Of course that affected her mental health. She always had bad mental health. She ended up killing herself in the middle of the development of the nuclear bomb. It’s so horrific if you’re just born in the wrong time. She just seemed like a fascinating charismatic, literate, gay woman who deserves her own story, and not just to be the mistress of a famous man, you know?

I think it is to Oppenheimer’s credit that he managed to attract such articulate, fascinating women. He was clearly attracted to intelligent women. He understood that sexual desire is linked to intelligence. It is less to his credit how miserable they all ended up because of meeting him.

Q: And tell me about the music of the fourth album, the northern soul influence. Have you always been a fan or did that happen organically?

A: Northern soul was just soul music that a bunch of Manc hipsters in the late 70s were like “You’ve not heard this one before?!” You know, just a bunch of Motown B-sides that needed a steady beat for the drugs and so led to dance music. It has a weird history with where we grew up in the North West, it’s good, surprising songs. Good inventive pop. The sound was something I got obsessed with – no one made Northern soul. They didn’t know they made these Northern soul classics – they thought they failed to make soul classics. They failed in 1970 to write a soul hit and never knew they’d written a dancefloor filler for Warrington in 1978. I love second chances you don’t see coming. And I love that sound. There’s no fussing in anoraks about the sound. It’s proud and it’s steady. It meets your eye and doesn’t flinch. Confident and in the light. Oppenheimer could be the same on his good days.

Q: How did you write the songs on this album? You told me that the Extradition Order way is quite collaborative between the band members. Can you explain a little?

A: I want them to think it is, yeah! As you know yourself – we’re not able to pay our workers. It’s a negative economy. They need to feel agency and commitment if they are going to produce their labour for us. So the trick for me is, I’ve written the lyrics and I know the melody. They can colour by numbers the rest. There’s no better team management skill than being the person who runs a band and wrote the songs, who tricks the band into thinking they all wrote it.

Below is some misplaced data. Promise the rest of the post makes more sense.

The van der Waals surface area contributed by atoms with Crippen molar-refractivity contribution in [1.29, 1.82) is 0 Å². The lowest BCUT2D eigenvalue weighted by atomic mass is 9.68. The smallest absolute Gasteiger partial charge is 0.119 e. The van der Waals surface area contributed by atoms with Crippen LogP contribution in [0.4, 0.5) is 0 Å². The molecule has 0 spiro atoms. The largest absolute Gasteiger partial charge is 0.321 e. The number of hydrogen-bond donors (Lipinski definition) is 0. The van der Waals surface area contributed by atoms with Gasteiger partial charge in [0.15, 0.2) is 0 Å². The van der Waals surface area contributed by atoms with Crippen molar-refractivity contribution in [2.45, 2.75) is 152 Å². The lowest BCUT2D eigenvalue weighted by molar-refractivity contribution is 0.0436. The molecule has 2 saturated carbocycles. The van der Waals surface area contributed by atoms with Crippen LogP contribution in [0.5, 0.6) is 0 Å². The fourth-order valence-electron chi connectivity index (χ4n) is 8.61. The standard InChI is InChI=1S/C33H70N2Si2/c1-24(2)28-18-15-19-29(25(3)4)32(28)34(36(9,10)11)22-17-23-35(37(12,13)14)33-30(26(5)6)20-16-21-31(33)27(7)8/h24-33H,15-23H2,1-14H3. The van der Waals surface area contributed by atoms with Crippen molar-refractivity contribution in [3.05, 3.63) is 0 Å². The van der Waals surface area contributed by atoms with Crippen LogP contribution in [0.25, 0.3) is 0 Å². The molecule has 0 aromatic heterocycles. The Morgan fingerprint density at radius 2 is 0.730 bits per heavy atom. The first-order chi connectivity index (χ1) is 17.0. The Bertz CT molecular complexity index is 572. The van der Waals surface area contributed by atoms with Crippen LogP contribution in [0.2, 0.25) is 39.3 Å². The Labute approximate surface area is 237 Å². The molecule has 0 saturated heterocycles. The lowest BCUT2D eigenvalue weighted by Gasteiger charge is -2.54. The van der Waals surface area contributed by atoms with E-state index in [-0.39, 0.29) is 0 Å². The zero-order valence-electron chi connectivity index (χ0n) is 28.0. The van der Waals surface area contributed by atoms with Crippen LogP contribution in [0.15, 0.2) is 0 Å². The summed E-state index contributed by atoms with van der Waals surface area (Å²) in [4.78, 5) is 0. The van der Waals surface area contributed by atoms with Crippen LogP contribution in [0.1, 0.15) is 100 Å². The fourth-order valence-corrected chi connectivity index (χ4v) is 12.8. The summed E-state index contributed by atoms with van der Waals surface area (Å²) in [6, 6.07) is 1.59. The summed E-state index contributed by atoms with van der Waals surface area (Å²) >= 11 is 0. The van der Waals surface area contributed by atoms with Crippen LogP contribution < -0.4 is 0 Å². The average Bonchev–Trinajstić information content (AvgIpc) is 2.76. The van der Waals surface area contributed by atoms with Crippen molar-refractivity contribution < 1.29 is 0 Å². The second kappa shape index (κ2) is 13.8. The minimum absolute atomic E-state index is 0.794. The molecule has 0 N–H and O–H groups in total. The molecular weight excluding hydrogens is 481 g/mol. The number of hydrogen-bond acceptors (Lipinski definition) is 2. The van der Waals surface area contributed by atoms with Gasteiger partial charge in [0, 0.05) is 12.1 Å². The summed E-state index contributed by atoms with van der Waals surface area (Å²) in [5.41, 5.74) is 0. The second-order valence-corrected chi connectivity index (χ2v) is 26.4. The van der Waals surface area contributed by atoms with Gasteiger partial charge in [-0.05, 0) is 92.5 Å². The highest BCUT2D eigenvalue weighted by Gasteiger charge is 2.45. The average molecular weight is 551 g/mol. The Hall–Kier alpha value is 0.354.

Q: Let’s talk about Nick… The last time I saw him play maybe his final gig was when you were supporting Jeff Lewis. That was an amazing gig.

A: Finally fucking tight and then the fucker goes and gets cancer!

Q: When was the moment when it changed from, “My friend’s sick and he’s going to recover,” to “My friend’s sick and he’s not going to make it”?

A: I’ve not thought through the timings, but I remember a couple of years ago, January/February 2017, in a band practice he was grumpy. “Can we just get on with it, Al?” I always bullied him and was rude to him in practice, we’ve had that dynamic since we were 9. But I just remember him being exhausted and couldn’t be arsed, and I thought that that was odd. And then he had a test, they found a tumour, they removed the tumour, all good, all clear. He shouldn’t have been given the all-clear, basically. Then they found another in his stomach and that was cut out. He very nearly died then because it grew very quickly…

Q: This was after the Jeff Lewis gig?

A: Around that time. I think that the lung operation, I might be wrong about this – this was before the Jeff Lewis gig, and then he got the all-clear and it was like we were back on the road, we’ll do this show, which must have been autumn 2017. Then after that show they found another and they cut it out. He wasn’t given the all-clear again but it looked promising, like it was just an after-effect.

I remember we had a ruinously drunken New Year’s Eve in the Cotswolds. We were drinking from the afternoon to midnight. These people we didn’t know had a house party and we didn’t leave. Just after midnight I realised they and their friends weren’t there and I found them all praying in a cloakroom. They even had a vicar in there with them. I remember Nick getting absolutely slaughtered and dragging him to bed. I had to physically drag him, he fought me for it.

But after this ruinous New Year, in late January [2018] Nick found that he had tumours all over his body and that was the moment. I was like, “Ok, you can’t stop that.” He lasted another 7 months because this pill helped restrict the tumours growing.

Q: How did he react to it? Anger? Depression? Was there any coming to terms with it or not at all? What were his thoughts?

A: It was delusional hope for a long time. And then there was a sense – only in the last couple of weeks – of fucking fury.

Q: We were playing a gig at The Urban Bar.

A: And I was going to play it.

Q: It all happened that night?

A: He realised it was time to go to the hospice, he couldn’t manage in the flat. The hospice wouldn’t take him and I argued with them. They said, “No, we don’t take people this late on a Friday night. You can come on Monday.” I tried to explain that wasn’t an option.